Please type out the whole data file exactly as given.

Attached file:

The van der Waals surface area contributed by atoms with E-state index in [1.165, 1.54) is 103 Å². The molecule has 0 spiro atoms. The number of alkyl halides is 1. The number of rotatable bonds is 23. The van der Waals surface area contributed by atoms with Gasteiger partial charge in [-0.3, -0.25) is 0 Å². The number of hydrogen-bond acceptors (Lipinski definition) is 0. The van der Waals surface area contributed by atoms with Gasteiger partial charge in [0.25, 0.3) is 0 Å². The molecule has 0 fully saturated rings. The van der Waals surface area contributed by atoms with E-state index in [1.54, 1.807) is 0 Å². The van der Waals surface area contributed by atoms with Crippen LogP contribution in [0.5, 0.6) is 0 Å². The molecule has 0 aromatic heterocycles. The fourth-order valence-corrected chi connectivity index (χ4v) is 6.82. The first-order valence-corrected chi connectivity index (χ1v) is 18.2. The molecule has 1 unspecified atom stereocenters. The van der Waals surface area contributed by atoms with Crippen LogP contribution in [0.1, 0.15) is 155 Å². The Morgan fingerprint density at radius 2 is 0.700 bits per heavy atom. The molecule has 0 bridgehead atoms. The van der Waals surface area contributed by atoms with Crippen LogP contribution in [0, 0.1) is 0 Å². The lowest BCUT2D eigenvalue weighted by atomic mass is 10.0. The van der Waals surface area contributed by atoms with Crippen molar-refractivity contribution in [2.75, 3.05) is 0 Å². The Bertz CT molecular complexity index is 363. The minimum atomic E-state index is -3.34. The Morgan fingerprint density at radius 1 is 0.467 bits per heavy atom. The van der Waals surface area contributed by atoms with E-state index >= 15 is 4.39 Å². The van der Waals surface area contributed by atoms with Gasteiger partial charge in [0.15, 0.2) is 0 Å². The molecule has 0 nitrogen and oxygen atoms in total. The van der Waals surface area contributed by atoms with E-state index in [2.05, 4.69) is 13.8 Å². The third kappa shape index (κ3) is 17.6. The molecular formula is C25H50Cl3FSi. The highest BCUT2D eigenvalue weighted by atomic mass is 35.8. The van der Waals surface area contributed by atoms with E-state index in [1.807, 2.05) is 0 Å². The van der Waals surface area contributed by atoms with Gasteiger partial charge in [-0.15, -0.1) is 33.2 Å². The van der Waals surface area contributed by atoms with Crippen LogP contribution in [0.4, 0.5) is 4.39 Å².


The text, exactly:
The van der Waals surface area contributed by atoms with E-state index in [1.165, 1.54) is 103 Å². The molecule has 0 spiro atoms. The number of alkyl halides is 1. The number of rotatable bonds is 23. The van der Waals surface area contributed by atoms with Gasteiger partial charge in [-0.3, -0.25) is 0 Å². The number of hydrogen-bond acceptors (Lipinski definition) is 0. The van der Waals surface area contributed by atoms with Gasteiger partial charge in [0.25, 0.3) is 0 Å². The molecule has 0 fully saturated rings. The van der Waals surface area contributed by atoms with E-state index in [1.54, 1.807) is 0 Å². The van der Waals surface area contributed by atoms with Crippen LogP contribution in [0.5, 0.6) is 0 Å². The molecule has 0 aromatic heterocycles. The fourth-order valence-corrected chi connectivity index (χ4v) is 6.82. The first-order valence-corrected chi connectivity index (χ1v) is 18.2. The molecule has 1 unspecified atom stereocenters. The van der Waals surface area contributed by atoms with Crippen LogP contribution in [0.1, 0.15) is 155 Å². The Morgan fingerprint density at radius 2 is 0.700 bits per heavy atom. The molecule has 0 bridgehead atoms. The van der Waals surface area contributed by atoms with Crippen LogP contribution in [0, 0.1) is 0 Å². The lowest BCUT2D eigenvalue weighted by atomic mass is 10.0. The van der Waals surface area contributed by atoms with Crippen molar-refractivity contribution in [2.75, 3.05) is 0 Å². The Bertz CT molecular complexity index is 363. The minimum atomic E-state index is -3.34. The Morgan fingerprint density at radius 1 is 0.467 bits per heavy atom. The van der Waals surface area contributed by atoms with E-state index >= 15 is 4.39 Å². The van der Waals surface area contributed by atoms with Gasteiger partial charge in [0.15, 0.2) is 0 Å². The molecule has 0 nitrogen and oxygen atoms in total. The van der Waals surface area contributed by atoms with E-state index in [2.05, 4.69) is 13.8 Å². The third kappa shape index (κ3) is 17.6. The molecular formula is C25H50Cl3FSi. The highest BCUT2D eigenvalue weighted by atomic mass is 35.8. The van der Waals surface area contributed by atoms with E-state index in [1.807, 2.05) is 0 Å². The van der Waals surface area contributed by atoms with Gasteiger partial charge in [-0.15, -0.1) is 33.2 Å². The van der Waals surface area contributed by atoms with Crippen LogP contribution in [0.4, 0.5) is 4.39 Å².